The DNA results are in!

A couple weeks ago, we did a Wisdom Panel DNA test on Stella to find out what the hell she is since we had no idea and everywhere we go with her people ask us. We’d been telling people she was definitely a herding breed since she herds everything around her (people, cats, other dogs, groundhogs…) and is likely mixed with Chow. We assumed the herding breed was Border Collie (or just regular Collie) or Australian Shepherd, mainly because of her smaller size (she’s 35 lbs, though the vet wants her to be around 30. Hey, my girl likes to eat.).

Today we got the results in and she’s…

Mostly mixed breed (38 percent), with herding breed as the most likely group. (This means that her lineage was mixed farther back than the three generations they can test for.) I was kind of afraid this would happen, since we figured she had to be mixed with a lot of stuff to not have a prominent look of any recognizable breed.


Boston Terrier my ass. She’s way too cute.

After this, she’s 25 percent Chow, which I can’t see in her face but definitely in her fluffiness. Then she’s equal parts Golden Retriever (she’s got the ears), Irish Setter (I can see this in her fringe fur) and Boston Terrier—ew, gross. Those dogs are seriously butt ugly. However, I think the Boston Terrier part would explain her size, since all of those other breeds she’s supposedly mixed with are much larger than she is. Boston Terriers generally weigh around 10-20 pounds and are much shorter than she is, so I could see how mixing a small dog like that with the other larger breeds would yield a medium-sized beast like Stella.

It’s pretty funny to learn about her Chow-ness, though, since when we set out looking to adopt a dog I was adamant about avoiding dogs with Chow in them because they are known for being aggressive assholes. She must have only gotten the fluffiness and coloring from her Chow ancestors—she is a very sweet pup and not aggressive toward people, dogs or cats at all.

This was super-fun, but it also makes me want to do a different DNA test on her to compare! I might wait until there’s one available that can go back farther, though, since she’s apparently a serious, serious mutt. But she’s my mutt, and she’s unique, and I wouldn’t change her for anything.

Stella's DNA ancestry

Stella’s ancestry

One month


As of yesterday, we’ve had Stella in our family for one month. It really is amazing how much can change in a month’s time.

We’re falling more and more into a routine that’s working for all of us, and we’re finally starting to see some payoff for all of the training we’ve been doing. Stella is getting really good at “sit” and “down” (for a while she was confusing the two), and I learned the other day that she understands “drop it,” too, and will do it sometimes even when we’re outside—where she’s super-easily distracted.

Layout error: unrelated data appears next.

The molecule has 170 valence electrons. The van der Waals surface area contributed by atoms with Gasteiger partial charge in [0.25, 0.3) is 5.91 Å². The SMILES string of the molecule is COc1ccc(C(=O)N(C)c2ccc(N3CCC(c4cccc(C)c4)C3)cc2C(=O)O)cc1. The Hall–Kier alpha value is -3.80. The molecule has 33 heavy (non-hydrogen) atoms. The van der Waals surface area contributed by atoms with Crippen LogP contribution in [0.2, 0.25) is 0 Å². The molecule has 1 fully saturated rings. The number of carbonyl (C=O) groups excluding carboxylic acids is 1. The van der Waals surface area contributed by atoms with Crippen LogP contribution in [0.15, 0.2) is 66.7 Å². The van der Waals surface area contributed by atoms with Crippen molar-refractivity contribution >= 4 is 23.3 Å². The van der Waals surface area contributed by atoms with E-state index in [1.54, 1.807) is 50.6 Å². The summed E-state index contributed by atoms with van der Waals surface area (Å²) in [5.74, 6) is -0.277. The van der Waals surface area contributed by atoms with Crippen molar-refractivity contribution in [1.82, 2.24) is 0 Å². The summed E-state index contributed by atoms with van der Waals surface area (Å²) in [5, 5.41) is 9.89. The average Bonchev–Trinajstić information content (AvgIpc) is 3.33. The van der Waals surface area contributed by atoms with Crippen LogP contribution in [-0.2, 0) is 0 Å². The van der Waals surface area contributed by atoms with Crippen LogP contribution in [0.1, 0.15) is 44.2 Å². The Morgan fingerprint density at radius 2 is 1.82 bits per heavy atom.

She’s started sleeping through the night more, but she is still having some accidents in the house when she’s been out playing. The Sunday before last she was great about scratching at the door when she had to go out, but then she peed on the floor twice within a couple hours. I’ve been told this is just a symptom of “puppy bladder,” though, and she should grow out of it eventually.

On the advice of our trainer, last week I bought her a small prong collar and the Gentle Leader to aid in our leash training. The prong collar did nothing for her—she saw a squirrel or a car or just decided she wanted to pull me down the block and it was like she was just wearing a regular old collar. I guess she’s so fluffy she couldn’t feel it poking into her skin.

She absolutely hated the Gentle Leader the first couple of times I put it on her—well, when Ian and I put it on her, since it’s a two-person job. One has to hold her still and the other has to get it connected around her nose and head. I didn’t think we’d even make it down the block with that thing on—she head-banged her way down the block, only stopping to paw at her nose to get it off.

We’ve been using it now for almost a week, and while she still hates it she doesn’t fight me quite as hard. She’ll paw at it the first block or so, but then she kind of just gives up and starts walking like a normal, not insane dog. I am training her to walk on my left side so there’s a lot of me pushing her to the side with my left leg, and every time she starts pulling forward I’ll stop and say “No pull.” After about three or four blocks she seems to get tired enough to stop pulling, and we get a couple more blocks of good walking in before she sees another dog or person and takes off again. Another plus of this collar is that since I have control of her nose it’s really easy to stop her from eating things on the ground that she shouldn’t—cigarette butts, chicken bones, food containers with random foods left in them, other dogs’ poop… yeah, some of our neighbors aren’t the tidiest bunch.

Anyway, I was really skeptical of using the Gentle Leader because of her strength and stubbornness, and after the first day I thought it’d never work. But I’m glad we’ve stuck with it, because this morning she had a really good walk. There was still a lot of “no pull” and “get back on your side” talk, but she is getting better. And I think having to behave wears her out more than going wild on her own, because whenever we get back to the house she is ready for an ice cube and a nap.

The real test will be seeing if she can wear this thing during obedience class tonight. I have a feeling she’ll have peeled it off her face within the first five minutes, but we’ll see what happens.